Canada's dollar and markets rebounded after the Bank of Canada's announcement that the days of "cheap" money could be coming to an end.
A hawkish statement took the markets by surprise with the strong signal the central bank is considering raising interest rates later in the year due to improvements in the global and Canadian economies.
The bank for now has kept its trendsetting key interest rate at 1 percent where it has been since September 2010 while the prime-lending rate remains at 3 percent.
Bank Gov. Mark Carney has suggested there will be "some modest withdrawal of the present considerable monetary policy stimulus" while keeping inflation in check.
The announcement boosted the value of the Canadian dollar by almost 1 cent U.S. to $1.01 while stock markets also rose.
News on Friday that Canada's annual inflation rate dipped to 1.9 percent last month from 2.6 percent in February, the lowest in 18 months, is expected to keep the pressure off the bank from raising rates anytime soon.
Higher interest rates are seen as a way of limiting runaway consumer debt that Carney said "remains the biggest domestic risk" to the Canadian economy.
Oldest prison set to close within two years
Canada's oldest prison, the Kingston Penitentiary, is on death row. The federal government said the 177-year-old institution will be closed over the next two years in a cost-cutting move.
As Canada's first penitentiary, its towering stone walls conceal the buildings that have housed some of the country's most notorious inmates.
Also closing is a mental-health treatment center in the prison and the medium-security Leclerc Institution in Laval, Quebec.
Public Safety Minister Vic Toews said the 1,000 inmates at the prisons will be moved to other facilities. The two institutions are old and "not appropriate" for managing a modern prison population, he said.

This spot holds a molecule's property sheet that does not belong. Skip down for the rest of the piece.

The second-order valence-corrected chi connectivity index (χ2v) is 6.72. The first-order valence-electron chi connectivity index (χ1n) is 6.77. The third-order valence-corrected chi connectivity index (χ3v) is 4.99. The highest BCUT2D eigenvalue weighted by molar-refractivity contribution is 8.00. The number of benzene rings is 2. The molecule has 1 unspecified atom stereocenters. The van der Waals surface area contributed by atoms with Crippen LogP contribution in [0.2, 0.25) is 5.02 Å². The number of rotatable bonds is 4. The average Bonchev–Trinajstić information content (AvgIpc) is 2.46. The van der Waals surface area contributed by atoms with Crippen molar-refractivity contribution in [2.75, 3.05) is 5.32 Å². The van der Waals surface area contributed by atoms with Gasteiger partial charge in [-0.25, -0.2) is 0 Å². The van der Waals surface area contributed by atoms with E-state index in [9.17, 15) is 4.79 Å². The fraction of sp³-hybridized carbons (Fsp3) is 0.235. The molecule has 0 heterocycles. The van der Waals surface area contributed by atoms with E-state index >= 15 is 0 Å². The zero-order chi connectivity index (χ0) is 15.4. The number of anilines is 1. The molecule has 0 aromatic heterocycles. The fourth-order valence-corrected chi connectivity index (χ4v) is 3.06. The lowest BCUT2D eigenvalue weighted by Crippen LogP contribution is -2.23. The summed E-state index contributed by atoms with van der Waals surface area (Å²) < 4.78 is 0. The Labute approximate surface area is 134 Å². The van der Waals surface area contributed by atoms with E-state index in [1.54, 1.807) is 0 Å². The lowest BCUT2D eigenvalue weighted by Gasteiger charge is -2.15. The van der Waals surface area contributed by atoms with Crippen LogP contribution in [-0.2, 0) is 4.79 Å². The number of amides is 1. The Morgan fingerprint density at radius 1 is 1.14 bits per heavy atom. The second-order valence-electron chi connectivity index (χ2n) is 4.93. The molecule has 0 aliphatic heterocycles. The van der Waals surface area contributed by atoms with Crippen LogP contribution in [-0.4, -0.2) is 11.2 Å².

Facts and figures
The Canadian dollar was higher Friday at $1.0075 in U.S. funds while the U.S. greenback returned 99.25 cents Canadian. The Bank of Canada's key interest rate is steady at 1 percent while the prime-lending rate is 3 percent.
Stock markets are mixed, with the Toronto exchange index up at 12,162 points and the TSX Venture index down at 1,397 points.
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News in brief
• A cooling housing market in Vancouver offset rising prices in Toronto and across Canada as home prices fell nationally in March from a year ago. The Canadian Real Estate Association said the average residential house price in March was $369,677, down 0.5 percent from a year ago. Vancouver's average price fell 3.1 percent to $761,742. Toronto's boom in condominiums pushed prices 10.5-percent higher in March to an average $504,117.
• The second election in six months is possible in Ontario if opposition parties defeat the minority Liberal government's budget on Tuesday. Conservatives are fueling election fever by already nominating candidates and declaring none of its members will endorse the budget. The Liberals need the support of at least two New Democratic politicians to remain in power.
• Alberta's fledgling Wildrose right-wing party remains in the lead to win Monday's provincial election. Polls show the party, led by Danielle Smith, has 41-percent support. That compares with 33 percent for Premier Alison Redford's ruling Conservatives with the possibility the party's 41-year dynasty could end.
• Vancouver has the Guinness World Records' most-expensive hot dog at $100. DougieDog sells a foot-long bratwurst infused with 100-year-old Louis XIII cognac. The Dragon Dog also comes with Kobe beef and is seared in olive and truffle oil with fresh lobster and a secret picante sauce, owner Dougie Luv said. The title was previously held by New York's Serendipity 3 with a $69 hot dog.
Jim Fox can be reached at firstname.lastname@example.org